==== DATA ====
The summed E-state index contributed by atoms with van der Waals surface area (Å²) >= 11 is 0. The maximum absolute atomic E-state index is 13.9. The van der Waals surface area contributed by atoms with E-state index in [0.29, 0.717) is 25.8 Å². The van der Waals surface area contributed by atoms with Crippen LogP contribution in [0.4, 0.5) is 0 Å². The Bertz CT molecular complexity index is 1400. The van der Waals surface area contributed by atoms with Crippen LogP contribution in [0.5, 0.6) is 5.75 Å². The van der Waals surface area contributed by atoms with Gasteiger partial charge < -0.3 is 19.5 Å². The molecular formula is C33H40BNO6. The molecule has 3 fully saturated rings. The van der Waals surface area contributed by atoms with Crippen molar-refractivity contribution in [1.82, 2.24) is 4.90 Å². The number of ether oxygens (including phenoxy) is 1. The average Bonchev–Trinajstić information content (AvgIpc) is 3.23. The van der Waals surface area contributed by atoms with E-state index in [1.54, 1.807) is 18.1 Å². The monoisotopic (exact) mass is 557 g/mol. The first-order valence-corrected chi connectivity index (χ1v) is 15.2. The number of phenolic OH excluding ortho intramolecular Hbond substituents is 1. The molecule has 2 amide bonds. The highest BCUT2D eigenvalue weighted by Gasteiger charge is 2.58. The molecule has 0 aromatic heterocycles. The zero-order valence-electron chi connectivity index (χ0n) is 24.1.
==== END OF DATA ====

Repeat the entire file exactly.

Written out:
The summed E-state index contributed by atoms with van der Waals surface area (Å²) >= 11 is 0. The maximum absolute atomic E-state index is 13.9. The van der Waals surface area contributed by atoms with E-state index in [0.29, 0.717) is 25.8 Å². The van der Waals surface area contributed by atoms with Crippen LogP contribution in [0.4, 0.5) is 0 Å². The Bertz CT molecular complexity index is 1400. The van der Waals surface area contributed by atoms with Crippen LogP contribution in [0.5, 0.6) is 5.75 Å². The van der Waals surface area contributed by atoms with Gasteiger partial charge < -0.3 is 19.5 Å². The molecular formula is C33H40BNO6. The molecule has 3 fully saturated rings. The van der Waals surface area contributed by atoms with Crippen molar-refractivity contribution in [1.82, 2.24) is 4.90 Å². The number of ether oxygens (including phenoxy) is 1. The average Bonchev–Trinajstić information content (AvgIpc) is 3.23. The van der Waals surface area contributed by atoms with E-state index in [1.54, 1.807) is 18.1 Å². The monoisotopic (exact) mass is 557 g/mol. The first-order valence-corrected chi connectivity index (χ1v) is 15.2. The number of phenolic OH excluding ortho intramolecular Hbond substituents is 1. The molecule has 2 amide bonds. The highest BCUT2D eigenvalue weighted by Gasteiger charge is 2.58. The molecule has 0 aromatic heterocycles. The zero-order valence-electron chi connectivity index (χ0n) is 24.1.